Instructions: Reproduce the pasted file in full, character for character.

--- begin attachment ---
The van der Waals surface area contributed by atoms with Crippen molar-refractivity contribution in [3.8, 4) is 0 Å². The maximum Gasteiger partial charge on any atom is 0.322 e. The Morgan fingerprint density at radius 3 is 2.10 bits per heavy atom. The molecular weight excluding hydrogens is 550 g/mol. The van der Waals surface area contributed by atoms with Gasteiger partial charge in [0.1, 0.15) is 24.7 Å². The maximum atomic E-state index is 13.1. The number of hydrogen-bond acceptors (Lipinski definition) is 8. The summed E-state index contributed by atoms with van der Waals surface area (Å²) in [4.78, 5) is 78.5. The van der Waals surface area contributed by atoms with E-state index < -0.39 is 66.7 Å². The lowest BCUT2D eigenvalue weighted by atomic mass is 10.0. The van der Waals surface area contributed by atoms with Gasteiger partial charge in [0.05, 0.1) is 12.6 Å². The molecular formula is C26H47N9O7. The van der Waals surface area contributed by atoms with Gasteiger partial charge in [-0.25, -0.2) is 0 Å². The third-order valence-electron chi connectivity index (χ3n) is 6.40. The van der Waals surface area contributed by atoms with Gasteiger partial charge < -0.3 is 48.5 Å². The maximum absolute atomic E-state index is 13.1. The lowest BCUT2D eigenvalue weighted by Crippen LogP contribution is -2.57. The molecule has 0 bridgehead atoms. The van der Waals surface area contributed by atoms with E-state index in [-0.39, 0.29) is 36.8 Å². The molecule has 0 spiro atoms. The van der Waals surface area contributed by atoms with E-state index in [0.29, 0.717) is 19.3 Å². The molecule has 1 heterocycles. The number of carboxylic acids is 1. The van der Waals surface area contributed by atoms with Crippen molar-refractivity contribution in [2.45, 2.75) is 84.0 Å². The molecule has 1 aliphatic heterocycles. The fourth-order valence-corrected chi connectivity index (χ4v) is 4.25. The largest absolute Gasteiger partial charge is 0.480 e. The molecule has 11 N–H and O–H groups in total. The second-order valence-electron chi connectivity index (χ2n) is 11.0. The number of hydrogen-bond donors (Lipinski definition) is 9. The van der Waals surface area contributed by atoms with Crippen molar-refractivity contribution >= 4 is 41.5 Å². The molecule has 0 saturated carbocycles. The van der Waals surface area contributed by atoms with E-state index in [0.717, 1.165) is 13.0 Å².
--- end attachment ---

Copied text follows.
The van der Waals surface area contributed by atoms with Crippen molar-refractivity contribution in [3.8, 4) is 0 Å². The maximum Gasteiger partial charge on any atom is 0.322 e. The Morgan fingerprint density at radius 3 is 2.10 bits per heavy atom. The molecular weight excluding hydrogens is 550 g/mol. The van der Waals surface area contributed by atoms with Gasteiger partial charge in [0.1, 0.15) is 24.7 Å². The maximum atomic E-state index is 13.1. The number of hydrogen-bond acceptors (Lipinski definition) is 8. The summed E-state index contributed by atoms with van der Waals surface area (Å²) in [4.78, 5) is 78.5. The van der Waals surface area contributed by atoms with E-state index < -0.39 is 66.7 Å². The lowest BCUT2D eigenvalue weighted by atomic mass is 10.0. The van der Waals surface area contributed by atoms with Gasteiger partial charge in [0.05, 0.1) is 12.6 Å². The molecular formula is C26H47N9O7. The van der Waals surface area contributed by atoms with Gasteiger partial charge in [-0.25, -0.2) is 0 Å². The third-order valence-electron chi connectivity index (χ3n) is 6.40. The van der Waals surface area contributed by atoms with Gasteiger partial charge < -0.3 is 48.5 Å². The maximum absolute atomic E-state index is 13.1. The lowest BCUT2D eigenvalue weighted by Crippen LogP contribution is -2.57. The molecule has 0 bridgehead atoms. The van der Waals surface area contributed by atoms with E-state index in [-0.39, 0.29) is 36.8 Å². The molecule has 0 spiro atoms. The van der Waals surface area contributed by atoms with E-state index in [0.29, 0.717) is 19.3 Å². The molecule has 1 heterocycles. The number of carboxylic acids is 1. The van der Waals surface area contributed by atoms with Crippen molar-refractivity contribution in [2.45, 2.75) is 84.0 Å². The molecule has 1 aliphatic heterocycles. The fourth-order valence-corrected chi connectivity index (χ4v) is 4.25. The largest absolute Gasteiger partial charge is 0.480 e. The molecule has 11 N–H and O–H groups in total. The second-order valence-electron chi connectivity index (χ2n) is 11.0. The number of hydrogen-bond donors (Lipinski definition) is 9. The van der Waals surface area contributed by atoms with Crippen molar-refractivity contribution >= 4 is 41.5 Å². The molecule has 0 saturated carbocycles. The van der Waals surface area contributed by atoms with E-state index in [0.717, 1.165) is 13.0 Å².